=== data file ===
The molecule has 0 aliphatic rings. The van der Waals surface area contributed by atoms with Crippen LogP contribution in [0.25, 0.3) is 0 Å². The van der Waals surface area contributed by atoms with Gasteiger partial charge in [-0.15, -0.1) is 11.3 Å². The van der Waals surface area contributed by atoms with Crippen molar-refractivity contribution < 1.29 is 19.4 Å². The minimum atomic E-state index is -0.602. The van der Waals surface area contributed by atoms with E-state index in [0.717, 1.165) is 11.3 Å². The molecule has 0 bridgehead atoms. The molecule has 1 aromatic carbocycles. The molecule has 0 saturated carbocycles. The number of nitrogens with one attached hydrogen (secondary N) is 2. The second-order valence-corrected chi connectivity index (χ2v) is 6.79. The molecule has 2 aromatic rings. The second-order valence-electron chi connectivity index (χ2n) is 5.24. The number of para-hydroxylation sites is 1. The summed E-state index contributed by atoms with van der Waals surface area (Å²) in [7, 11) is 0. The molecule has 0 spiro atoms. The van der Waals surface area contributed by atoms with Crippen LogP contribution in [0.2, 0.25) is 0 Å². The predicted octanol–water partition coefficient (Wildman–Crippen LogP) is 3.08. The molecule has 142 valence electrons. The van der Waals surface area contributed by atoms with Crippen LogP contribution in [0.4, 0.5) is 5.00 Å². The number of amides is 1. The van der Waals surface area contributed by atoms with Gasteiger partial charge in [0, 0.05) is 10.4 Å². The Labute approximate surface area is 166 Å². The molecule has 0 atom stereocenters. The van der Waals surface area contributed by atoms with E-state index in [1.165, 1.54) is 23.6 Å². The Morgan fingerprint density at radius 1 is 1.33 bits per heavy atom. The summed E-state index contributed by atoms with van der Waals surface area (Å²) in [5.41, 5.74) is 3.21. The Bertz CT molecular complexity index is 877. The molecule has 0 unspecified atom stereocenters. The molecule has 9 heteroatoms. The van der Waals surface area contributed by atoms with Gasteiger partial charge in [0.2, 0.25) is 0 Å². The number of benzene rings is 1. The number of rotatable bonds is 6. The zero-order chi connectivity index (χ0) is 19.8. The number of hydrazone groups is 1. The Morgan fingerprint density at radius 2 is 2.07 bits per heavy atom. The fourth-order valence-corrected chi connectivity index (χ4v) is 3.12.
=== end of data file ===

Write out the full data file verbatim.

The molecule has 0 aliphatic rings. The van der Waals surface area contributed by atoms with Crippen LogP contribution in [0.25, 0.3) is 0 Å². The van der Waals surface area contributed by atoms with Gasteiger partial charge in [-0.15, -0.1) is 11.3 Å². The van der Waals surface area contributed by atoms with Crippen molar-refractivity contribution < 1.29 is 19.4 Å². The minimum atomic E-state index is -0.602. The van der Waals surface area contributed by atoms with E-state index in [0.717, 1.165) is 11.3 Å². The molecule has 0 bridgehead atoms. The molecule has 1 aromatic carbocycles. The molecule has 0 saturated carbocycles. The number of nitrogens with one attached hydrogen (secondary N) is 2. The second-order valence-corrected chi connectivity index (χ2v) is 6.79. The molecule has 2 aromatic rings. The second-order valence-electron chi connectivity index (χ2n) is 5.24. The number of para-hydroxylation sites is 1. The summed E-state index contributed by atoms with van der Waals surface area (Å²) in [7, 11) is 0. The molecule has 0 spiro atoms. The van der Waals surface area contributed by atoms with Crippen LogP contribution in [0.2, 0.25) is 0 Å². The predicted octanol–water partition coefficient (Wildman–Crippen LogP) is 3.08. The molecule has 142 valence electrons. The van der Waals surface area contributed by atoms with Crippen LogP contribution in [0.4, 0.5) is 5.00 Å². The number of amides is 1. The van der Waals surface area contributed by atoms with Gasteiger partial charge in [0, 0.05) is 10.4 Å². The Labute approximate surface area is 166 Å². The molecule has 0 atom stereocenters. The van der Waals surface area contributed by atoms with E-state index in [1.165, 1.54) is 23.6 Å². The Morgan fingerprint density at radius 1 is 1.33 bits per heavy atom. The summed E-state index contributed by atoms with van der Waals surface area (Å²) in [5.41, 5.74) is 3.21. The Bertz CT molecular complexity index is 877. The molecule has 0 unspecified atom stereocenters. The molecule has 9 heteroatoms. The van der Waals surface area contributed by atoms with Gasteiger partial charge in [0.2, 0.25) is 0 Å². The number of benzene rings is 1. The number of rotatable bonds is 6. The zero-order chi connectivity index (χ0) is 19.8. The number of hydrazone groups is 1. The Morgan fingerprint density at radius 2 is 2.07 bits per heavy atom. The fourth-order valence-corrected chi connectivity index (χ4v) is 3.12.